December 27, 2006

The Gift That Won't Give

Without revealing the dollar amount I received in the form of a Christmas bonus this year, I'll simply say it was a nice chunk of change. Okay, it didn't come in the form of a chunk of change, which would be unweildy and inconvenient. Rather, it came in the form of a Wells Fargo gift card.

We received similar gift cards last year, by and large they worked pretty well. Oh, sure, there were some retailers that had trouble processing the card, but for the most part it worked just fine, until I got down to a 38 cent balance, at which point the card was basically useless.

Well, this year's gift card was pretty much spent, at least mentally, before I even had it in hand. This being the Holiday season, I had my Christmas bonus largely earmarked for gift purchasing.

Now, the primary purchase I had slated for the gift card was a stationary exercise cycle for my girlfriend. It is not a particularly cheap item, so we waited until after Christmas to buy it, as it went on sale for two short days.

On the first short day, I went to Sears to purchase the exercise cycle using my gift card. And things seemed to be going quite well at first. The current model of monetary exchange for goods and services was clicking along as expected.

Then, just as I was about to sign the receipt for $427, my girlfriend noticed a coupon for $5 off. Now, this being a large purchase, $5 didn't strike me as being much of a discount, but whenever my girlfriend gets it in her head that she can save money on something, she's kind of tenacious. Still, I hesitated.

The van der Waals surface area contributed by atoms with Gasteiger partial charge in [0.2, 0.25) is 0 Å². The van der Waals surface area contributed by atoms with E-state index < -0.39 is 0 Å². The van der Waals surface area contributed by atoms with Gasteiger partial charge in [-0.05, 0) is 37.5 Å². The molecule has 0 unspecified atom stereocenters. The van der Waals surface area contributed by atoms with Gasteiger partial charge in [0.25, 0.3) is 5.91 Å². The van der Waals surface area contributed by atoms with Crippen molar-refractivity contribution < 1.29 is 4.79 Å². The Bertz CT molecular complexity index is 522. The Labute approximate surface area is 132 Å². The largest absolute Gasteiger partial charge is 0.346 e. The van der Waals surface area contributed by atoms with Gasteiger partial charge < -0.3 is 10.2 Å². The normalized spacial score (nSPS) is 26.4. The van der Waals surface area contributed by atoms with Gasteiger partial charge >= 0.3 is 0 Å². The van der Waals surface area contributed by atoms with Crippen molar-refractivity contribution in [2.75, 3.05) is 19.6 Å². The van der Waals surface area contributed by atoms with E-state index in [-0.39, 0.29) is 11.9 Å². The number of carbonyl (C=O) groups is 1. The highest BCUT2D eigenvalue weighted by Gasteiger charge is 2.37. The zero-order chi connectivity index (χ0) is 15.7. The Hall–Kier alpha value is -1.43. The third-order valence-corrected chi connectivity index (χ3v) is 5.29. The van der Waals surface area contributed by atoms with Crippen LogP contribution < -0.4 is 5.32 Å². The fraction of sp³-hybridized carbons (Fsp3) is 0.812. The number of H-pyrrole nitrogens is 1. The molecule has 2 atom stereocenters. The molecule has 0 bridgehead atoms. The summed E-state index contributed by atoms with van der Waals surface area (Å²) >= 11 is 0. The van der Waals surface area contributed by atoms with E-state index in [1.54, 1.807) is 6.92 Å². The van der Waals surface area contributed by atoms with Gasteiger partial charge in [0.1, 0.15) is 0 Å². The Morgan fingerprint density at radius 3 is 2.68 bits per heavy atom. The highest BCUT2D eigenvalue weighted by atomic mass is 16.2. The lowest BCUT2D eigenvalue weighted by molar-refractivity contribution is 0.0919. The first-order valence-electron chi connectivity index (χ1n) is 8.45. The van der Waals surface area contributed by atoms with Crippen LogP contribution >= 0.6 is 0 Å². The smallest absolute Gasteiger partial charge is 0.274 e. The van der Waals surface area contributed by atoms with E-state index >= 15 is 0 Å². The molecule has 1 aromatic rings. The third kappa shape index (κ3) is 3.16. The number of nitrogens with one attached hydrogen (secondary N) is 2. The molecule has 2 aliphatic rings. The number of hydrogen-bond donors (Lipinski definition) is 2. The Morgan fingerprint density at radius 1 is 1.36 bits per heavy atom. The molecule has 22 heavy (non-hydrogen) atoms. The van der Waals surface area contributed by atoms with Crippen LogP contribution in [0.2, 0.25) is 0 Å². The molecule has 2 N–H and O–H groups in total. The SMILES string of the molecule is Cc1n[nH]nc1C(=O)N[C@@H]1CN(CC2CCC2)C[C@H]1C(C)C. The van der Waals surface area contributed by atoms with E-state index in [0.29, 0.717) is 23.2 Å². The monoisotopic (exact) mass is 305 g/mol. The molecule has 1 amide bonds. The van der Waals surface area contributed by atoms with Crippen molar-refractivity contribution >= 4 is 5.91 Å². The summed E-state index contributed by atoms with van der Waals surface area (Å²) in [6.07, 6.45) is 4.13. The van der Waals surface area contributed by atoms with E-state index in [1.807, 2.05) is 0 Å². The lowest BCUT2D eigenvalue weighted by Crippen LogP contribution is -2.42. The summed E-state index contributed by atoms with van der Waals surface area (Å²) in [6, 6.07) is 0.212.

I hesitated because I knew that, in order to get that $5 discount, the Sears salesperson would have to reverse the previous sale, and then re-ring the sale at $422. It was the reversal of the previous sale that had me worried. My experience with the gift card from last year told me that--while gift cards are great for deducting money--they tend to hiccup when it comes to putting money BACK IN. I'm not sure what the reason is for this deficiency, but it can be a most irritating drawback.

So, even though the reversal showed as successful on Sears' end, I had dark suspicions that I was still down $427 in my gift card balance. Sure enough, when the Sears salesperson tried to ring up the exercise cycle again, the message that came back indicated insufficient funds. So, we left without the exercise bike, hoping that the reversal would just take some time to take effect and that we'd be back to try again the next day.

Well, here it is the next day, and my balance is still down $427, and I'm starting to get a little nervous here.

Posted by Ryan at December 27, 2006 02:30 PM | TrackBack

Sorry, but you're hosed. I had a similar thing happen on a Visa credit card gift card thingy. I bought something at Best Buy, then found it cheaper at Target so I took back my something to Best Buy and returned it. The money was supposed to go back on the card, but never did. I eventually went and argued the fuck out of a BB manager and they gave me a gift card to their establishment for the value of the "lost" money. It was frustrating as hell.

Good luck.

Posted by: Rick at December 27, 2006 03:28 PM
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